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8 ways to boost creativity

8 ways to improve creativity

3 min read
  • Motivation, Resilience & Growth Mindset

There is currently a big debate in schools as to if creativity can be taught. But is this really the case? Akin to nurturing a small flame into a large fire, it is probably more accurate to state that creativity is something that can be developed. So how can adults improve creativity?

8 Ways to Improve Creativity

1. Encourage better self-talk

In a study on anagrams, participants who asked themselves questions (“Will I do well?”) solved significantly more than those who had declared they would succeed (“I will do well”). One possible reason why this strategy is effective is because by asking yourself questions, your brain automatically starts searching for answers, acting as a call to action. Other research has linked how you talk to yourself to your mindsetconcentration and resilience.

2. Keep a dream diary

Research on creativity has found that individuals who kept dream diaries were seen to increase their volume of ideas, the degree of extra details, and to create more abstract titles for their drawings. Taking note of dreams evokes emotional expressiveness, narratives of imagery, humour, and the presence of fantasy, all of which are essential ingredients for creativity.

3. Do some physical activity

Research from the University of Hertfordshire, coupled with research from Stanford University, has shown that by ‘letting yourself go’ through exercise can allow you to boost your creativity. Walking and running were seen to expose participants to an array of different environmental cues that stimulated the brains imagination and thus creativity.

4. Believe in “you and back yourself

Scientists have conducted research examining whether or not you can will yourself to be creative. Results showed that novice musical learners were able to boost their creativity by being instructed to improvise. This process allowed the musicians to be more creative in their approach to expressing themselves. They backed themselves, believed in themselves being able to push the boundaries without necessarily having a lot of experience to do so.

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5. Be part of a team

An interesting study has looked at the benefit of children working in a team vs working in competition. Researchers found that children were more likely to formulate a creative argument whilst in a team setting vs working alone to win a task. By developing a team around you that adds to your skill-set, you can create an environment where creativity is encouraged and welcomed.

6. Find your happy place

When you find your happy place, you find an ideal setting to be more creative in. A study investigating the effect of mood states on creativity found that when people were in a positive mood, they became more creative. People who were in a positive mood thought dynamically to solve a variety of different problems.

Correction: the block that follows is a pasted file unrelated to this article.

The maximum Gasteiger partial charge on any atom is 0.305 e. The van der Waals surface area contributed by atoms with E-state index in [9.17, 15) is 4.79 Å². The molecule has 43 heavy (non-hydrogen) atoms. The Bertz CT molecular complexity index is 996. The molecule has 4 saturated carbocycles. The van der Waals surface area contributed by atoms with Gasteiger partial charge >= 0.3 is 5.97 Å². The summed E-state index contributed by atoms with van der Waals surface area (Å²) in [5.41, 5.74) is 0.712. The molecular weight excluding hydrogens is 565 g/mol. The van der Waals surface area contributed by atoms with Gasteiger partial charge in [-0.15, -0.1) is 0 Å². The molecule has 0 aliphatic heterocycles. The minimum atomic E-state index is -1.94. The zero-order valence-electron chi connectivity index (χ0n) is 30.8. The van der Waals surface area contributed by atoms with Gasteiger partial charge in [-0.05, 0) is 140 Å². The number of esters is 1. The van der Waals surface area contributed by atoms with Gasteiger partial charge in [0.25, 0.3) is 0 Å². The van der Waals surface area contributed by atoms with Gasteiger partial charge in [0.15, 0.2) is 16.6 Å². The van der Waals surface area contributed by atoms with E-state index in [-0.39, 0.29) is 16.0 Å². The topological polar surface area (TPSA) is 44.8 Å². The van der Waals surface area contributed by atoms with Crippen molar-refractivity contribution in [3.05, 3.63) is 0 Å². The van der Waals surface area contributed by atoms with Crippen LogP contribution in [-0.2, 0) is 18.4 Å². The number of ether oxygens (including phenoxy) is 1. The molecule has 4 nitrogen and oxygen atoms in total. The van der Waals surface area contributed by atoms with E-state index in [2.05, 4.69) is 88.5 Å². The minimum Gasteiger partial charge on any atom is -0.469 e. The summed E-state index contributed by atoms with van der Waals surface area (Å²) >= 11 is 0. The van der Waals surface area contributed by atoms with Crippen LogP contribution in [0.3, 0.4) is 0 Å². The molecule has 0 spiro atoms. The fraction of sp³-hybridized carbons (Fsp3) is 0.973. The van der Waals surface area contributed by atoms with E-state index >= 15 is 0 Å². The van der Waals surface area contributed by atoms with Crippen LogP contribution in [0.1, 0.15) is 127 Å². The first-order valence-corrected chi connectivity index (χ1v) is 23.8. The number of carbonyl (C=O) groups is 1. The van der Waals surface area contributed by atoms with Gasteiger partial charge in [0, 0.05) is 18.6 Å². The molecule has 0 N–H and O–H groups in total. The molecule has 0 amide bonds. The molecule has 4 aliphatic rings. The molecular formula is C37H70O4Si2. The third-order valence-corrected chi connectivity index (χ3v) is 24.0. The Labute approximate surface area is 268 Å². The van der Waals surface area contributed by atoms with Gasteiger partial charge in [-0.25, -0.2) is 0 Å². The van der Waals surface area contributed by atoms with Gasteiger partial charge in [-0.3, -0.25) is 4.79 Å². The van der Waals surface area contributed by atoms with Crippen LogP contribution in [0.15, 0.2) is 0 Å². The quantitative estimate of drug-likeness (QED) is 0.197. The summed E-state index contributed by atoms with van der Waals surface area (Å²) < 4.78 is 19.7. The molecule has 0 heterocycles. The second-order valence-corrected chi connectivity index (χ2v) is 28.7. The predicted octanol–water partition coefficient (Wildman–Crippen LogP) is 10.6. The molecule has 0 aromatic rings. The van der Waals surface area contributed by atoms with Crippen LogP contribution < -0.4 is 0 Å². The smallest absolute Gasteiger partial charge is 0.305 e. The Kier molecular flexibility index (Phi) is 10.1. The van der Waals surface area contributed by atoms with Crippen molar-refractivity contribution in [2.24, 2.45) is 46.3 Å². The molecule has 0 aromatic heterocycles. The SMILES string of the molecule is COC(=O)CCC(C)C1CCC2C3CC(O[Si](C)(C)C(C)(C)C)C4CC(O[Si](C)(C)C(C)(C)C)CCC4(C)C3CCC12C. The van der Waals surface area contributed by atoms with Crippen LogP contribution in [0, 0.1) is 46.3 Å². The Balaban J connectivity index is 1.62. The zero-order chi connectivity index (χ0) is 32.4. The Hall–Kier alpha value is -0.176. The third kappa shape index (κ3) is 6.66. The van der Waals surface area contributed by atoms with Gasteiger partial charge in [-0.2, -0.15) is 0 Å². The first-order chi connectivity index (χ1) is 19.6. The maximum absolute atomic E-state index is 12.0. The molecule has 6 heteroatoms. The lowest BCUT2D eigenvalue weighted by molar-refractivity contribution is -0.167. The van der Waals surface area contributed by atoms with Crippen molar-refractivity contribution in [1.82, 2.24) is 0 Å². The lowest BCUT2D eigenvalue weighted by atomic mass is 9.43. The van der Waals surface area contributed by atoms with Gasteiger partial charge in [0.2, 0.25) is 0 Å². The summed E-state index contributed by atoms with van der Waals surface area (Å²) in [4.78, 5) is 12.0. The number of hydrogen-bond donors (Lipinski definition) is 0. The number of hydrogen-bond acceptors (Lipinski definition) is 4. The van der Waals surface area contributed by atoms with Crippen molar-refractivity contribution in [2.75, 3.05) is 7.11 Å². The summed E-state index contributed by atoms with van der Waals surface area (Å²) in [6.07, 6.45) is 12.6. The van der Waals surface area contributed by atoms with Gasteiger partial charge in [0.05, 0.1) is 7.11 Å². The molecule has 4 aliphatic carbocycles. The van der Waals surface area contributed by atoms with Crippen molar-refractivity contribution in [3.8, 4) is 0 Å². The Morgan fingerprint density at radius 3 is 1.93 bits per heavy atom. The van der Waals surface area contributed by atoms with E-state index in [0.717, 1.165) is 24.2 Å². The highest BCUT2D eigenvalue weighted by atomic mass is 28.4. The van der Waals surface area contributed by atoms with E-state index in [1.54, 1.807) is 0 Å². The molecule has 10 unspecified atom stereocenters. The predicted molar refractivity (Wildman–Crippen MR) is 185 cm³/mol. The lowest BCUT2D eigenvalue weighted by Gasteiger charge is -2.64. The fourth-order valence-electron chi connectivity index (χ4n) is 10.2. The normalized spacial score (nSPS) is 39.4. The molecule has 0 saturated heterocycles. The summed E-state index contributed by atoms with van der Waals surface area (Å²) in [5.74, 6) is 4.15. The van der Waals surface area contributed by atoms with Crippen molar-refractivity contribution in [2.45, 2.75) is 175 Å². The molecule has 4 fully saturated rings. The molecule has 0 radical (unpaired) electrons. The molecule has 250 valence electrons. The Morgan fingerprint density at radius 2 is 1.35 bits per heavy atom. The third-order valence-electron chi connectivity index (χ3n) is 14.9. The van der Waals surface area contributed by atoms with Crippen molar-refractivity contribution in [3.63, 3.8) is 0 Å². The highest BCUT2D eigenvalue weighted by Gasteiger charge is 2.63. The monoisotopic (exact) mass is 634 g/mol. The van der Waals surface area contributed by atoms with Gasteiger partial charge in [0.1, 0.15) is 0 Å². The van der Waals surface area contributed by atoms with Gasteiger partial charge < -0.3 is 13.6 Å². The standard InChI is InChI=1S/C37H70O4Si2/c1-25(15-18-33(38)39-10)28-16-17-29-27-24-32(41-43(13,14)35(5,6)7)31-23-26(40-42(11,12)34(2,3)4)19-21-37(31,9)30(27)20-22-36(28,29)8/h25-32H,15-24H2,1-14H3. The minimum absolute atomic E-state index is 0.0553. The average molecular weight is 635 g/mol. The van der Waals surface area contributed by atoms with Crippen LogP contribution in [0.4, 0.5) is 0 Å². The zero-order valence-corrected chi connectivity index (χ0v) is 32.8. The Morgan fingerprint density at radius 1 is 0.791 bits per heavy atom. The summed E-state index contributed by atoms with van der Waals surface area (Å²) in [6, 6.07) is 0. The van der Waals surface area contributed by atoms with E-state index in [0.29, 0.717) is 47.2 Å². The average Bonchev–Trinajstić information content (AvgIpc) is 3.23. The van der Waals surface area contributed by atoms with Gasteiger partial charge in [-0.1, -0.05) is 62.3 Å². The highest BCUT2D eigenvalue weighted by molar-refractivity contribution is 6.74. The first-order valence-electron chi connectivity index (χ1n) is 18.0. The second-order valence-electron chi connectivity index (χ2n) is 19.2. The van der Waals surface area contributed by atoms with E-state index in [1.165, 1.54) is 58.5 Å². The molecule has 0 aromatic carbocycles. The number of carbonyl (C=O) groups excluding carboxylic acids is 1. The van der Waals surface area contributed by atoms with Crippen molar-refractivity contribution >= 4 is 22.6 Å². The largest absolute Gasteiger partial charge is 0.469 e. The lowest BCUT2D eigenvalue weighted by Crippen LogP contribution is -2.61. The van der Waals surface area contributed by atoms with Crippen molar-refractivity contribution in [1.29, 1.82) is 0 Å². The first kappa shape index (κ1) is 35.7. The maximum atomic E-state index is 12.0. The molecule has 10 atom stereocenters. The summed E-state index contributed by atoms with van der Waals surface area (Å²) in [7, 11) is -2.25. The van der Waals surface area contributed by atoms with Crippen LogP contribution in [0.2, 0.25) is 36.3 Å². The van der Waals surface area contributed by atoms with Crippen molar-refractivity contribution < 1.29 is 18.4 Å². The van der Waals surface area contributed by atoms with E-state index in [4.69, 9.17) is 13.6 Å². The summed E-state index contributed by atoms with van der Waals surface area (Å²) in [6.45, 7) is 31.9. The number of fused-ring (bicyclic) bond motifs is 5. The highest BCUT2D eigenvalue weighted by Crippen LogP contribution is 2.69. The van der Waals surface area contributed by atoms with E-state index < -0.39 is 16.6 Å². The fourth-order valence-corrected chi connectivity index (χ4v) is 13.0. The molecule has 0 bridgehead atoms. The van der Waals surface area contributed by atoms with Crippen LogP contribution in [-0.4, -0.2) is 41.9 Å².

However, people who were in a bad mood were less creative and inevitably solved less problems. A positive attitude provides an insight into situations you wouldn’t necessarily think of when in a negative mood, promoting a more creative way of thinking.

7. Listen to music that makes you feel good

Creativity is higher in people that listen to ‘happy music’ due to its ability to improve mood. Listening to music can also reduce the amount of stress we experience. Our blog on reducing stress explores some different ways on how we can simplify this process. However this is not to be confused with revising with music on.

8. Don’t dwell on what isn’t working

Dwelling can be self-destructive as it prevents you from appreciating the present moment and utilising effective scheduling for the future. Reflection is different to dwelling, the former is looking at what might have gone wrong, whereas the latter is something that mutes our creativity by preventing progression. If you need more inspiration about how to improve creativity and develop a Growth Mindset, check out our guide on how to develop a Growth Mindset.

Check out our blogs and free infographics, if you need more inspiration about how to improve creativity and develop a growth mindset.

About the editor

Bradley Busch

Bradley Busch

Bradley Busch is a Chartered Psychologist and a leading expert on illuminating Cognitive Science research in education. As Director at InnerDrive, his work focuses on translating complex psychological research in a way that is accessible and helpful. He has delivered thousands of workshops for educators and students, helping improve how they think, learn and perform. Bradley is also a prolific writer: he co-authored four books including Teaching & Learning Illuminated and The Science of Learning, as well as regularly featuring in publications such as The Guardian and The Telegraph.

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